If you open a document in Microsoft Word and see a pattern of small blue squares of the page, then it’s likely that gridlines are enabled. Your first instinct might be to go to the Page Layout tab to try and remove them, but the option is actually found in a different location. Fortunately you can show or hide gridlines in Word as needed.
Formatting is a big component of the Microsoft Word 2010 program, but there are some formatting options that less common than others. One of these formatting options that you may not be familiar with are gridlines.
If you are seeing gridlines in your Word 2010 document, then someone that was editing the document elected to display them at some point. They can be distracting, however, which can lead you to wonder how to take them out of your document. Our short guide below will show you the simple adjustment you can make to your document that will remove the gridlines from the page.
How to Get Rid of Gridlines in Word 2010
- Open the document.
- Click View.
- Uncheck the Gridlines box.
Our article continues below with additional information on getting rid of your Word document’s gridlines, including pictures of these steps.
How to Remove Gridlines in Word 2010 (Guide with Pictures)
The steps in this article were performed in the Word 2010 version of the application, but will also work in other versions, such as Word 2013, Word 2016, or Word for Office 365.
Step 1: Open your document in Word 2010.
Step 2: Click the View tab at the top of the window.
Step 3: Click the box to the left of Gridlines in the Show section of the navigational ribbon.
Clicking the box will remove the check mark from it. The gridlines should disappear from the document once the check mark has been cleared, as in the image below.
The guide continues below with additional information on removing gridlines from your document.
What About Microsoft Word Table Gridlines?
This tutorial discussed removing the gridlines that can appear in the entire document, but you might be interested in removing the gridlines from a table. To remove Word table gridlines simply click inside the table, then select Table Design at the top of the window. Click the Borders button, then select the View Gridlines option to toggle it on or off.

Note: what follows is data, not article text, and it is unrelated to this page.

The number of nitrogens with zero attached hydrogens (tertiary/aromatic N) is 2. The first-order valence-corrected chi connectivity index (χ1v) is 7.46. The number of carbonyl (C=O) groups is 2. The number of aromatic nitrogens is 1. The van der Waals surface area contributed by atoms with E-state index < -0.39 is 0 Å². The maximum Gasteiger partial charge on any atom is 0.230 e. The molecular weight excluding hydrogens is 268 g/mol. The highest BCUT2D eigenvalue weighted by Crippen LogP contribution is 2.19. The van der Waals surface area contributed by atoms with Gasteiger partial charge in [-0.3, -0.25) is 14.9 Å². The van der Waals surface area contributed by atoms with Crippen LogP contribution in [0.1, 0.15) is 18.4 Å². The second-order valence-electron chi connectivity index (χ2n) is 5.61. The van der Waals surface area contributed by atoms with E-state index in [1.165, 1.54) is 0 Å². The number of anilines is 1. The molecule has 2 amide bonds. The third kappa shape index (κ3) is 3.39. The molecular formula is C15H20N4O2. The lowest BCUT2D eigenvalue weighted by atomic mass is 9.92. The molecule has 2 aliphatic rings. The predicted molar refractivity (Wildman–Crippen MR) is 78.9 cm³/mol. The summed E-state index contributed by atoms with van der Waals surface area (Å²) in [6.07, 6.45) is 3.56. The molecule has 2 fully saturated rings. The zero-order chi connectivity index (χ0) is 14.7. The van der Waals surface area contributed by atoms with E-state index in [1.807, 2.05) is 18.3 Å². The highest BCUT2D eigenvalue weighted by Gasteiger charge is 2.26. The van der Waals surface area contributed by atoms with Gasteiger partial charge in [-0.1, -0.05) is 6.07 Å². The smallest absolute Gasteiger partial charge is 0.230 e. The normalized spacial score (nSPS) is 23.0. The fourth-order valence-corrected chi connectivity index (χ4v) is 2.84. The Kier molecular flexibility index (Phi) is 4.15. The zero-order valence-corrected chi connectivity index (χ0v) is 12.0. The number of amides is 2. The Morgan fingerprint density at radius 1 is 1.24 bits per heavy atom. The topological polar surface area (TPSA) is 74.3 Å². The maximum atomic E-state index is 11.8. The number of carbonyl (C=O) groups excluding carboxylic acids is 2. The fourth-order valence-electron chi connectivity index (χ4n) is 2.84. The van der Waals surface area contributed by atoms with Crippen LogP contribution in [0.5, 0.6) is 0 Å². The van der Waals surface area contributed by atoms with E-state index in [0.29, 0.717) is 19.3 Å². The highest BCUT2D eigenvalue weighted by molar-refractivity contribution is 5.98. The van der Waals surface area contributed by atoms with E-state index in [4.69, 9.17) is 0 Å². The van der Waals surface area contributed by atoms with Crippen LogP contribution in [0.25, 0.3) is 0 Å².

Word tables can have both borders and gridlines. Table gridlines are a lighter color, and are dashed. If your table has borders then you will not see a difference if the gridlines are shown or not. To remove a table border, select all of the cells in the table, click the Borders button, then select No Borders. If you only select one cell in the table and choose the “No Border” option you will only be hiding the border in that one cell.
More Information on Word Gridlines
As mentioned above, you can use these steps in most other versions of Microsoft’s document editing application, including older versions like Word 2007.
Note that removing or showing the gridlines in your document won’t affect the way that the document prints. Regardless of the setting, Word will not print the gridlines with the document.
Gridlines in the Microsoft Office spreadsheet application, Excel, are a little different, as the gridlines are typically more important when you are working with a spreadsheet. You can elect to hide or show gridlines in Excel by going to the Page Layout tab, then checking or unchecking the box to the left of View. You can also control whether or not your gridlines print in Excel by checking or unchecking the Print box underneath it.
By default Microsoft Word will not include gridlines in your documents. However, if you elect to display them in one document, they will continue to display in future documents until you turn them back off.
Did you know that Microsoft Word 2010 makes it very easy to print labels? Read here to find out how you can start printing labels today.
This article will help you to remove gridlines that are visible in the body of your document. If you are instead interested in removing gridlines from a table in Word 2010, then read this article.
Matthew Burleigh has been writing tech tutorials since 2008. His writing has appeared on dozens of different websites and been read over 50 million times.
After receiving his Bachelor’s and Master’s degrees in Computer Science he spent several years working in IT management for small businesses. However, he now works full time writing content online and creating websites.
His main writing topics include iPhones, Microsoft Office, Google Apps, Android, and Photoshop, but he has also written about many other tech topics as well.
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